Clostridioides Difficile Infection



Clostridioides Difficile Infection


Courtney Tuegel, MD

Christopher Kim, MD, MBA





Which types of commonly used diagnostic tests are available for rapidly detecting C. difficile infection (CDI)?

Two-step assays and toxin nucleic acid amplification test polymerase chain reaction (NAAT PCR) are two commonly available, rapid tests for diagnosing CDI.

Despite being the gold standard for diagnosing CDI, toxigenic stool culture is a time-intensive test (e.g., need for special growth medium and follow-up cytotoxic assay, 1-2 day time requirement). Consequently, studies have evaluated test characteristics for more rapid modalities such as two-step assays and toxin NAAT PCR.

A study conducted at two US hospitals within an academic medical center in 20041 evaluated the two-step assay, which assesses samples for the presence of C. difficile by enzyme immunoassay (EIA) and if positive,
progresses to cytotoxicity assay. 266 fecal specimens from hospitalized patients with suspected CDI were sent to the study center and tested via the two-step assay approach. Negative EIA alone had high sensitivity (96%, 95% CI ≥ 79%) and negative predictive value (99.5%, 95% CI ≥ 97.5%) for CDI. These findings support the two-step assay approach and suggest that cytotoxicity assay may not be necessary in EIA-negative samples.

A 2007 observational study done across three hospitals within an academic medical center evaluated the test performance characteristics of toxin NAAT PCR compared to anaerobic culture as a reference gold standard among 618 unformed stool samples.2 Compared to culture, toxin NAAT PCR had a sensitivity of 94% and specificity of 97%. Caveats include small number of positive CDI cases.

Given the diagnostic effectiveness of both the two-step glutamate dehydrogenase (GDH) EIA/cytotoxic assay and the toxin NAAT PCR, IDSA guidelines support both modalities (weak recommendation, low quality of evidence) as options for testing patients for whom there is clinical suspicion of CDI.3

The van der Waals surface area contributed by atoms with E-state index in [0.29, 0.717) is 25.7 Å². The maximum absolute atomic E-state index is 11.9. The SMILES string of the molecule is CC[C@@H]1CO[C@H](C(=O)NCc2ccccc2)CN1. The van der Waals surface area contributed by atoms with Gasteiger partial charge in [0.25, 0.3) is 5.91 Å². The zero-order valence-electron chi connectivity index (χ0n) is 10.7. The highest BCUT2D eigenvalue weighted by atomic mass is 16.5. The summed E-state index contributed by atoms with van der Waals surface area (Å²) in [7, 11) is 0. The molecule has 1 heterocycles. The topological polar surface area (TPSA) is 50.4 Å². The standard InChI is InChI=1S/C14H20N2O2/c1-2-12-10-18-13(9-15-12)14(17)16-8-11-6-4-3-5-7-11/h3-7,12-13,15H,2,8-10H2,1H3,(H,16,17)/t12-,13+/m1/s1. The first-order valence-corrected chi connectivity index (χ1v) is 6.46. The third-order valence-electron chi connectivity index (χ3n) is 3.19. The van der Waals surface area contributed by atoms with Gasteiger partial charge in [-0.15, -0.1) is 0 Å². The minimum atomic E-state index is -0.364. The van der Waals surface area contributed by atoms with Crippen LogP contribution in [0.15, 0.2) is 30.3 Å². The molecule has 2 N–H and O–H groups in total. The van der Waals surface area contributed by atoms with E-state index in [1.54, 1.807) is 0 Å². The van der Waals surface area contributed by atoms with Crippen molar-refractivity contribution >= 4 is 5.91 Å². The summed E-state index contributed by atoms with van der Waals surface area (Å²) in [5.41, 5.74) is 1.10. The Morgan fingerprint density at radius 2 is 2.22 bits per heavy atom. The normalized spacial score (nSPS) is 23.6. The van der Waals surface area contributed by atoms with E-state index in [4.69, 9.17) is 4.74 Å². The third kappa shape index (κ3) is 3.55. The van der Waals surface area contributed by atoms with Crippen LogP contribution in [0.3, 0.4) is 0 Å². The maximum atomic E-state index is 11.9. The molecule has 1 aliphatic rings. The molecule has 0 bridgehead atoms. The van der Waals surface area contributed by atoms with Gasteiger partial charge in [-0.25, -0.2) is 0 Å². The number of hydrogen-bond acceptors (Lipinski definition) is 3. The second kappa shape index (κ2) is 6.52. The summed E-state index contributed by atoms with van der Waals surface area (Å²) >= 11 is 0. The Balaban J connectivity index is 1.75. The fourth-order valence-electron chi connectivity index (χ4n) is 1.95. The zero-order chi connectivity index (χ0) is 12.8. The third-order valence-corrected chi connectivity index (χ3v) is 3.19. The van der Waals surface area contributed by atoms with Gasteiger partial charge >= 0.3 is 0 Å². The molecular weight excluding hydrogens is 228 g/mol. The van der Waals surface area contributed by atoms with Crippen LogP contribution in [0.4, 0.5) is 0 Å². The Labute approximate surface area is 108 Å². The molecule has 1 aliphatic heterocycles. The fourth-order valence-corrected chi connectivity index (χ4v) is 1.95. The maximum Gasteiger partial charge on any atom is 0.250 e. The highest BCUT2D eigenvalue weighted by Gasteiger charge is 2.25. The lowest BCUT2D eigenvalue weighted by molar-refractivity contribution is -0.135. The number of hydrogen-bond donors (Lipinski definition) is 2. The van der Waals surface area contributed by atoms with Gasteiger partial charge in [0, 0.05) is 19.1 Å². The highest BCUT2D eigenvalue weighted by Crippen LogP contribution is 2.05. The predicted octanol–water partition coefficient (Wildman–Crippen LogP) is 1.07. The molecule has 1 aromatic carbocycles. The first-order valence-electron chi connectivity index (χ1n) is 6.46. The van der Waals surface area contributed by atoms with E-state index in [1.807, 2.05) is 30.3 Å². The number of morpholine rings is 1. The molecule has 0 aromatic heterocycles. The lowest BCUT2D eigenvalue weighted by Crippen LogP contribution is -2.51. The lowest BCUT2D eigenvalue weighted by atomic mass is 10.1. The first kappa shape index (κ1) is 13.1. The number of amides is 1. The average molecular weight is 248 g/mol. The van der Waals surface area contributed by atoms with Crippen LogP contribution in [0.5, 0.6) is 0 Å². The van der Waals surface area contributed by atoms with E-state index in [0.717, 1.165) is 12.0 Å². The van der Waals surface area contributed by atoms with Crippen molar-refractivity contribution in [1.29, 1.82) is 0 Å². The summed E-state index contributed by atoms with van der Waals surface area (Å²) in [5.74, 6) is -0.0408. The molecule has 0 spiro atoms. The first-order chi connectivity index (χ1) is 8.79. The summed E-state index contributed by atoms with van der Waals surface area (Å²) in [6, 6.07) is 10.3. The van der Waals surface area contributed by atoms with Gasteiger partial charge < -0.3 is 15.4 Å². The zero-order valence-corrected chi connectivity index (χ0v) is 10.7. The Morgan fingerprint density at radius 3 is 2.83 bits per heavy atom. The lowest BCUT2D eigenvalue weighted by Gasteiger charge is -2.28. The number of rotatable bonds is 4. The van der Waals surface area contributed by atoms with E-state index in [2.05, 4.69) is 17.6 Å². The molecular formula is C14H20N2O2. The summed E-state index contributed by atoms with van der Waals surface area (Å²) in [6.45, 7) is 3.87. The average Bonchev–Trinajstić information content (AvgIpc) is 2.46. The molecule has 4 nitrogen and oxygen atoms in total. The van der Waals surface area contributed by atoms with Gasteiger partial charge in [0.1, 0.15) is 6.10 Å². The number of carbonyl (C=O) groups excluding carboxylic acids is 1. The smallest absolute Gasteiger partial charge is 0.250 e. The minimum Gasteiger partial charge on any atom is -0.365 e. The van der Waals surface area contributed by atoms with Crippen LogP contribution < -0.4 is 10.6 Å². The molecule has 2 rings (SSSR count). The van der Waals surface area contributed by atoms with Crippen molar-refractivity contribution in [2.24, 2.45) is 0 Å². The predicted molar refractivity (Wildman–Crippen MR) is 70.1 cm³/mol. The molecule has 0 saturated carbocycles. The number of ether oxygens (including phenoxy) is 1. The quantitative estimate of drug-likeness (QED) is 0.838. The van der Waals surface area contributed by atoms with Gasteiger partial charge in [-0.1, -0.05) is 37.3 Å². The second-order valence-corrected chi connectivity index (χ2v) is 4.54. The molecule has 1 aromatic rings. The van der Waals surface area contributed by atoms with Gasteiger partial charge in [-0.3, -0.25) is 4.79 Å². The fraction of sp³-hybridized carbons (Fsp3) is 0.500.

What role does exposure to rooms occupied by CDI patients play in the transmission of C. difficile?

Exposure in a room occupied by patients with CDI can contribute to the transmission of CDI.

This question was addressed in a 2013 single-site study that evaluated 1770 patients admitted to a 20-bed ICU to determine whether being admitted to a room previously occupied by a patient with a CDI
conferred a higher risk of developing CDI for the new occupant.4 Acquisition of CDI was measured throughout the duration of patients’ ICU stay and in the 30 days after patients transferred out of the ICU. Those diagnosed with CDI before their ICU stay were excluded from the analysis of new CDI acquisition but were included as potential sources of room exposure. CDI was diagnosed by ELISA for C. difficile toxins.

After controlling for factors such as antibiotic and proton pump inhibitor use, age, and illness severity, admission to a room whose prior occupant had CDI was associated with greater CDI incidence (HR 2.35, 95% CI 1.21-4.54; P = .01). Of note, the study did not control for other medications implicated in CDI risk (e.g., histamine blockers, antimotility agents). Nonetheless, study findings are consistent with IDSA recommendations to use isolation rooms or wards for patients with CDI to limit transmission (strong recommendation, moderate quality of evidence).5



Which modality of hand hygiene is best at eliminating C. difficile?

Soap and water hand washing is the preferred modality of hand hygiene for eliminating C. difficile.

Because C. difficile endospores can be resistant to elimination with routine hospital antiseptics, this question was addressed in a study of 10 healthy volunteers in Quebec in which modalities of hand hygiene were tested to evaluate their effectiveness for eliminating spores.6 Six approaches were tested: warm water/plain soap, cold water/plain soap, warm water/antibacterial soap, antiseptic hand wipes, alcohol-based hand rub, and no handwashing. Contamination was achieved by a
“whole-hand protocol,” in which 20 mL of a C. difficile inoculum was poured into a glove and participants’ hands were placed in the glove, and a “surface contamination protocol” in which participants placed both palms on a ceramic tile that was contaminated with C. difficile. Participants were not trained in any particular hand washing technique. The outcome of interest was the mean reduction in C. difficile colony forming units (CFUs).

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Feb 5, 2020 | Posted by in CRITICAL CARE | Comments Off on Clostridioides Difficile Infection
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